Seeking the Cure: A History of Medicine in America

Rutkow, Ira M.
Scribner 2010

Seeking the Cure tells the tale of American medicine with a series of little-known anecdotes that bring to life the grand and unceasing struggle by physicians to shed unsound, if venerated, beliefs and practices and adopt new medicines and treatments, often in the face of controversy and scorn. Rutkow expertly weaves the stories of individual doctors—what they believed and how they practiced—with the economic, political, and social issues facing the nation. Among the book’s many historical personages are Cotton Mather, Benjamin Franklin, George Washington (whose timely adoption of a controversial medical practice probably saved the Continental Army), Benjamin Rush, James Garfield (who was killed by his doctors, not by an assassin’s bullet), and Joseph Lister. The book touches such diverse topics as smallpox and the Revolutionary War, the establishment of the first medical schools, medicine during the Civil War, railroad medicine and the beginnings of specialization, the rise of the medical-industrial complex, and the thrilling yet costly advent of modern disease-curing technologies utterly unimaginable a generation ago, such as gene therapies, body scanners, and robotic surgeries.

Vintage Books on the History of Medicine

VINTAGE BOOKS – Medical History

Introduction to the History of Medicine from the time of the Pharaohs to the end of the XVIIIth Century

Cumston, Charles G.

Originally published in 1926, An Introduction to the History of Medicine is a compilation of reliable and essential contributions to the subject of the history of medicine. The book looks at the evolution of medicine from the practices in Ancient Egypt, to the medicine of the 16th century, and examines the work of Hippocrates and Galen. The book also examines the philosophy that began around the practice of medicine, as well as early discussions of ethics. It also looks at early medicine through the lens of religion, covering the practices of medicine in Hindu, Chaldean and Islamic religions. The book provides a broad coverage of early medicine in ancient civilizations, focusing particularly on Ancient Greece, Persia and Rome.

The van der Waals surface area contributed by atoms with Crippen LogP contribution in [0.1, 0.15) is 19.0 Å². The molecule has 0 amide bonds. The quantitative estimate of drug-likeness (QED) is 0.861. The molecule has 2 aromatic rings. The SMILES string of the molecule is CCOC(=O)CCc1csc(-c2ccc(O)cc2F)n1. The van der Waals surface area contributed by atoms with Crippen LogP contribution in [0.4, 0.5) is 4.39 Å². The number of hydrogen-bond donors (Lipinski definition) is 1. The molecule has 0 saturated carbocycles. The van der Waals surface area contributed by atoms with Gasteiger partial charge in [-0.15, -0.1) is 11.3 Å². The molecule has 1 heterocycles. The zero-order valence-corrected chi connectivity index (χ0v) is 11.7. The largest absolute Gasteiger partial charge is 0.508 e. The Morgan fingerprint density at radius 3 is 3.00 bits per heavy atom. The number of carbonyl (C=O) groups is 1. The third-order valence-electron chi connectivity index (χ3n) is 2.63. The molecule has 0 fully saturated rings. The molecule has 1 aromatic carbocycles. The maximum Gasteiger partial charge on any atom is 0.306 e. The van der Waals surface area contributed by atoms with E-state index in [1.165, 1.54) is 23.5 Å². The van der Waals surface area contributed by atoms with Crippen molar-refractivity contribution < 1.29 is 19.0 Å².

History of American Red Cross Nursing

Dock, Lavinia L. & others
Macmillan 1922

“One phase of American nursing history— that of the organization and development of the nursing service of the American Red Cross— has been gathered in elaborate detail in. . . an official volume. . . The book follows the Red Cross nurses in the Spanish war, the world war, the foreign emergency relief program, the post-war developments in rural and public health nursing and educational work in which the Red Cross has played an active part.” Survey.

History of Medicine (vol 1)

Vol 2 part 1

Neuburger, Dr. Max

An early 20th Century medical history. Volume 2, Part 2 was not found online.

Evolution of Modern Medicine

Osler, Sir William
Yale University 1921

Subtitle: “A series of lectures delivered at Yale University on the Silliman Foundation in April, 1923”.
Contents: Introduction; Greek medicine; Medieval medicine; Renaissance and the rise of anatomy and physiology; Rise and development of modern medicine; Rise of preventive medicine. Contains many excellent illustrations.
“Highly interesting and able summary, suited to layman and doctor alike.” – Standard Catalog for Public Libraries: Science and Useful Arts (1931).

History of Medicine in the United States, Vol 1

– Volume 2

Packard, Francis R.
Hafner 1963

Originally published in 1931.
Vol 1: Medical events connected with the early history of the English colonies in America – Epidemic sickness and mortality in the English colonies in North America from its earlies discovery to the year 1800 – Early medical legislation – The earliest hospitals – Medical education before the foundation of medical schools – The earliest medical schools – Pre-Revolutionary medical publications – The medical profession in the War for Independence – The medical department of the army from the close of the Revolution to the close of the Spanish-American War.
Vol 2: History of the medical department of the United States Navy – Some of the medical schools founded during the first half of the 19th century – Outlines of the development of medical practice and education in some of the states – Foreign influences on American medicine – Some notable events in American medicine and surgery – The Beginnings of Specialism in America – Appendices – Bibliography.